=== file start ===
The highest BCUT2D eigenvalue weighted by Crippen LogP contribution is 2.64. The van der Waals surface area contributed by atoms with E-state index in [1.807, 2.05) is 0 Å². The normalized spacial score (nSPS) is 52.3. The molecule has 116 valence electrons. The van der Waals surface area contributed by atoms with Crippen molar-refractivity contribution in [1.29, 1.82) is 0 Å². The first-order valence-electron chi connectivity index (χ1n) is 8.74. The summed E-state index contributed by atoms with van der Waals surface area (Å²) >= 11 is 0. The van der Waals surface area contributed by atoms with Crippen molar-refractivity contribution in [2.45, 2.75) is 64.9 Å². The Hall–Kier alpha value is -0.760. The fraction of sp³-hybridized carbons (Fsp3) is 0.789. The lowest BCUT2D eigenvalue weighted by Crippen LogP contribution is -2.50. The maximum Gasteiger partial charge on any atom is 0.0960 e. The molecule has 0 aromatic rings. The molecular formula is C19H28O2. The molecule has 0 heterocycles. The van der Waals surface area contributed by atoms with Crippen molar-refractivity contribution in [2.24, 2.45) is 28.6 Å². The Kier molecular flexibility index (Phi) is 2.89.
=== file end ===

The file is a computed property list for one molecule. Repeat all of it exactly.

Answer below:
The highest BCUT2D eigenvalue weighted by Crippen LogP contribution is 2.64. The van der Waals surface area contributed by atoms with E-state index in [1.807, 2.05) is 0 Å². The normalized spacial score (nSPS) is 52.3. The molecule has 116 valence electrons. The van der Waals surface area contributed by atoms with Crippen molar-refractivity contribution in [1.29, 1.82) is 0 Å². The first-order valence-electron chi connectivity index (χ1n) is 8.74. The summed E-state index contributed by atoms with van der Waals surface area (Å²) >= 11 is 0. The van der Waals surface area contributed by atoms with Crippen molar-refractivity contribution in [2.45, 2.75) is 64.9 Å². The Hall–Kier alpha value is -0.760. The fraction of sp³-hybridized carbons (Fsp3) is 0.789. The lowest BCUT2D eigenvalue weighted by Crippen LogP contribution is -2.50. The maximum Gasteiger partial charge on any atom is 0.0960 e. The molecule has 0 aromatic rings. The molecular formula is C19H28O2. The molecule has 0 heterocycles. The van der Waals surface area contributed by atoms with Crippen molar-refractivity contribution in [2.24, 2.45) is 28.6 Å². The Kier molecular flexibility index (Phi) is 2.89.